“In preparing for our thinking on K-12 proposals, I solicited a memo from Chis Edley, who recently chaired the National Commission on Educational Equity and Excellence, to go along with the memo you previously received from Neera and Catherine Brown. I also had good conversations with Laurene Powell Jobs and Bruce Reed (highlights of my conversation noted below), and Dan solicited some thoughts from Kate Childs Graham (who is Randi’s speech writer). I have reached out to Linda Darling-Hammond and Randi Weingarten to solicit their ideas as well, and will schedule those conversations after the holidays.

On O’Leary’s conversation with Bruce Reed: Reed worked as a policy director in the 1992 Clinton-Gore campaign and then worked in various capacities throughout the duration of the administration. In 2001, he became CEO of the DLC and served there until it shut down in 2011 at which time he became Chief of Staff for Vice President Joe Biden. In November 2013, Reed left the Obama administration to become President of the Broad Foundation. Professor Jim Horn notes, “This is someone who has never taught a day in his life at any grade level nor had any background in pedagogy or education.”

Hillary-Clinton-Eli-Broad

Hillary and Her Long Time Friend Ely Broad at a Wedding – Google Images

The Reed highlights include;

  1. Hillary’s initial instincts still hold true – choice in the form of charters, higher standards and making this a center piece of what we do as a country
  2. Challenge of education reform: school districts are pretty hard, if not impossible, to reform – they are another broken part of democracy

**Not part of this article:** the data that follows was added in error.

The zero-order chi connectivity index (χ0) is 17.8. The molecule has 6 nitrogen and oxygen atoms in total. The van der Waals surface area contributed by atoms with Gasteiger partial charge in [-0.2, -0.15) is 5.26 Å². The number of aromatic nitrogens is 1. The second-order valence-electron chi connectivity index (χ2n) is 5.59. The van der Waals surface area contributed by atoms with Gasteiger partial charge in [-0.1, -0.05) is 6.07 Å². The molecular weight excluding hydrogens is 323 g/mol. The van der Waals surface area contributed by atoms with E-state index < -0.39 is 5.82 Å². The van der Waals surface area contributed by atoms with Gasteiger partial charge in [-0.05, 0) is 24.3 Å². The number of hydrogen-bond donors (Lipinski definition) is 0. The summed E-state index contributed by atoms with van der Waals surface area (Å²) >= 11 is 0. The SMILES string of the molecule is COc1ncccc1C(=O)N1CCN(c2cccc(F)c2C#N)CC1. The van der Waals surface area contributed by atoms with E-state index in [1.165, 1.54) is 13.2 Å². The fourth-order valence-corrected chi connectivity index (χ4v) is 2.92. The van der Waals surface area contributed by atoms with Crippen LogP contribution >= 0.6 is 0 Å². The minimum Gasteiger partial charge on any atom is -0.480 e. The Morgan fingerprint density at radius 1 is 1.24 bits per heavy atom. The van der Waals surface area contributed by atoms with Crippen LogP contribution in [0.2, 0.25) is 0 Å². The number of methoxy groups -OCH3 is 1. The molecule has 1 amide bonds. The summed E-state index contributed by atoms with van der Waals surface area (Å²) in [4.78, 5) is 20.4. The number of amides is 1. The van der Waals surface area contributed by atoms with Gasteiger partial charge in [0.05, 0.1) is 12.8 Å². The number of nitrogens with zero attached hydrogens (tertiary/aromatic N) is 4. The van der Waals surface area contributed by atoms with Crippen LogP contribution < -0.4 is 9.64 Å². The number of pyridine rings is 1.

3. If you create the Silicon Valley of education improvement, which is what New Orleans has, you can get there; Denver does it, …. pro charter; pro portfolio system for public schools
  4. Personalized learning tools – modeled in Summit Charters

Here is a different perspective. Summit learning has big money behind it but it is encountering big resistance from students and parents. The reality is that New Orleans’ schools are inefficient, undermine communities, have extremely high management and transportation costs, and still struggle academically. Denver’s schools have turned into a dystopian nightmare since neoliberal Democrats and big money Republicans took control. Democratic local control of schools is the bedrock of American democracy. The portfolio system in an undemocratic scheme to privatize public schools.

On O’Leary’s conversation with Laurene Powell Jobs: Laurene Powell Jobs is famous for having been married to technology genius Steve Jobs. She is a billionaire and co-owns Atlantic magazine. She studied economics and political science at University of Pennsylvania and received an MBA from Stanford; no education training. In 1997, she founded the Emerson Collective which promotes impact investing. She is board chair of The XQ Institute and College Track.

Highlights from Jobs recommendations;

  1. Re-design entire K-12 system – we know how to do it, but it comes down to political will.
  2. Think about Charters as our R&D … must allow public schools to have leaders that can pick their team and be held accountable
  3. Need to increase IQ in the teaching sector: Teach for America; they are a different human capital pipeline